In at least one embodiment, the calibration pages shown in FIGS. 3A, 3B and 3C will be printed with an advisory message assisting the printer user in calibrating the print engine. Such an advisory message would include any previous offset value that was entered during a previous calibration action. An operator can then input to the printer control panel 250, an appropriate signal to cause the controller 220 to reposition or re-locate the start and stop printing locations.
In another embodiment of the invention, the detection of the calibration marks on a calibration page can be accomplished using an optical scanner 290. As shown in FIG. 2, any appropriate optical scanner 290, which is positioned to “read” pages output from the print engine 210 can be used to sense or detect the calibration marks printed onto a calibration page. In such an embodiment, the toner can be read by the scanner, whether the toner is the same toner by which printed output is created, but might also include toner that is invisible to the human eye. As used herein, the term “toner” includes any sort of marking agent that might used in other printers and printing processes including, but not limited to: inks, waxes, dyes, including variants thereof that are not readily visible to the naked eye.
For purposes of claim construction, the detection of the registration marks by either an optical scanning device or by a human actually inspecting the printed calibration pages are considered to be equivalent steps of “comparing” the calibration marks printed onto at least one calibration page. Whether the calibration marks are printed using human-visible toner, or an ink visible only to a scanner are also considered to be equivalent operations, all under the rubric of “comparing” the various registration marks.
By appropriately programming the printer controller 220, signals from the scanner 292 can be used to detect the calibration marks, including their placement along the various edges of the media 200 on which they were printed. In such an embodiment, a print starting point calibration operation can be fully automated such that when calibration marks are laid down by the print engine, their placement on the page can be automatically detected by the scanner and controller, which reads the scanner output signals 292. The controller can thereupon issue appropriate correction signals to the print engine to print successive pages using the previously detected registration marks as indicators of where to start and stop printing so as to achieve full width output.
For purposes of claim construction, whether the starting and stopping print locations are set manually or automatically is considered to be equivalent operations generically described as “adjusting” the print position of the print engine or other print mechanism.
FIG. 4 is yet another depiction of the arrangement of the functional elements of a laser printer 400 having an optical scanner or sensor to read or detect calibration marks.
Print media 410, which might include paper of any size that the printer mechanics can accommodate, is fed into the print engine 412. Within the print engine 412, the laser scanner is capable of traversing an area 414 substantially wider that the width of the print media. Within the laser's scanner movement area 414, there is a nominal starting point or margin 415 whereat the laser would begin scanning dots or elements onto a photoconductive element (not shown) so as to produce corresponding dots or elements onto the print media 410.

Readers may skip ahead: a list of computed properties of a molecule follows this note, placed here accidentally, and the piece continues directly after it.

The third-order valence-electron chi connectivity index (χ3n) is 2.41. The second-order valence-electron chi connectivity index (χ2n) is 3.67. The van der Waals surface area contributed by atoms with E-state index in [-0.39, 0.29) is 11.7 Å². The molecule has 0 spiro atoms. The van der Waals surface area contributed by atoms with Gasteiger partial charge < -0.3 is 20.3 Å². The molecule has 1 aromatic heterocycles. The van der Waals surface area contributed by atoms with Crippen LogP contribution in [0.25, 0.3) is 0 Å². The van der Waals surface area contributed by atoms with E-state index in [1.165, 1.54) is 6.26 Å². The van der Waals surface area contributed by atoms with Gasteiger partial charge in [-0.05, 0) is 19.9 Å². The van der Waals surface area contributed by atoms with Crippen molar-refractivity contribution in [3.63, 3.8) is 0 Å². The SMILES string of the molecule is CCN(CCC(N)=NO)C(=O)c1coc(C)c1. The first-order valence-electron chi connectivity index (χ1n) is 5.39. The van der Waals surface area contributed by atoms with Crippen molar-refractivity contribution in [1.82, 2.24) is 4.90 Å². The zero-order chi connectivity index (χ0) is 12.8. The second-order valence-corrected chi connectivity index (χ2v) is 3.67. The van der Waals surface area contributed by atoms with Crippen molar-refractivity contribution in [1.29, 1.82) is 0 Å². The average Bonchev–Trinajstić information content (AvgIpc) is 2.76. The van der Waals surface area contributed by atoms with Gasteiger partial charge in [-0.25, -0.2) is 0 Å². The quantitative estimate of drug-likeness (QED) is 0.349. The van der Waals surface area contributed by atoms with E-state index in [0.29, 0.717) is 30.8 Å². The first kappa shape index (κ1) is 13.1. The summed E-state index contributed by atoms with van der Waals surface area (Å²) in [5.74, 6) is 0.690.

Toner from the toner cartridge 416 is deposited onto the print media 410. The deposited toner is subsequently fused by the fusing element 418 to fix the toner to the media.
When the media is output from the fusing element 418, it is optically scanned by a scanner 420 to detect where on the media the registration marks were deposited. If the registration marks are too far left or right, the starting print position 415 is changed so as to re-position subsequently printed pages (not shown).
In operation, the calibration or alignment marks are usually printed sequentially, i.e. the marks are first printed along one margin, then printed along another. For purposes of claim construction, the step of first printing the registration marks along a “right” margin or first printing them along “left” margin is considered to be equivalent as the orientation of “left” and “right” on a page passing through a printer is a relative term. Left and right have meaning only when the “top” and “bottom” are identified as well. In other words, printing the calibration marks first along a “left” edge or margin should be considered to printing the registration marks along the “right” edge or margin.
Those skilled in the art will recognize that the method disclosed herein is also useful to print edge to edge from the top to the bottom of a page. For this reason, a “left” edge or margin and a “right” edge or margin should be construed to be equivalent to and include a “top” and “bottom” edge or margin of a page.
While the preferred embodiment of the invention contemplates usage in a laser printer, the invention disclosed herein is equally useful to ink jet printers as well. By moving an ink jet print head to its left and right travel extremes and printing a series of registration (calibration) marks, the alignment of paper being fed into the printer with respect to the travel limits of the print head can be readily determined. An adjustment factor can then be sent to the printer from either the computer driving it, or, entered into the printer from a control panel or other input device whereby the control factor provides a control signal to the printer instructing it where along the width (or height) of a page it needs to start and stop printing so as to enable edge-to-edge printing.
In addition to printing lines as calibration marks, other symbols, patterns or images could be used and printed at both the top, bottom and sides of a printed page, without departing from the scope of the invention. Any recognizable image, the portion of which is discernible would provide equal functionality to the lines disclosed herein.
By laying down recognizable calibration marks at the top, bottom and left and right sides of a print media, the alignment of the printing mechanism with respect to the edges can be readily determined. The starting and stopping points of the print mechanism can thereupon be adjusted so as to allow edge-to-edge printing, enabling nearly photographic output on a printed media.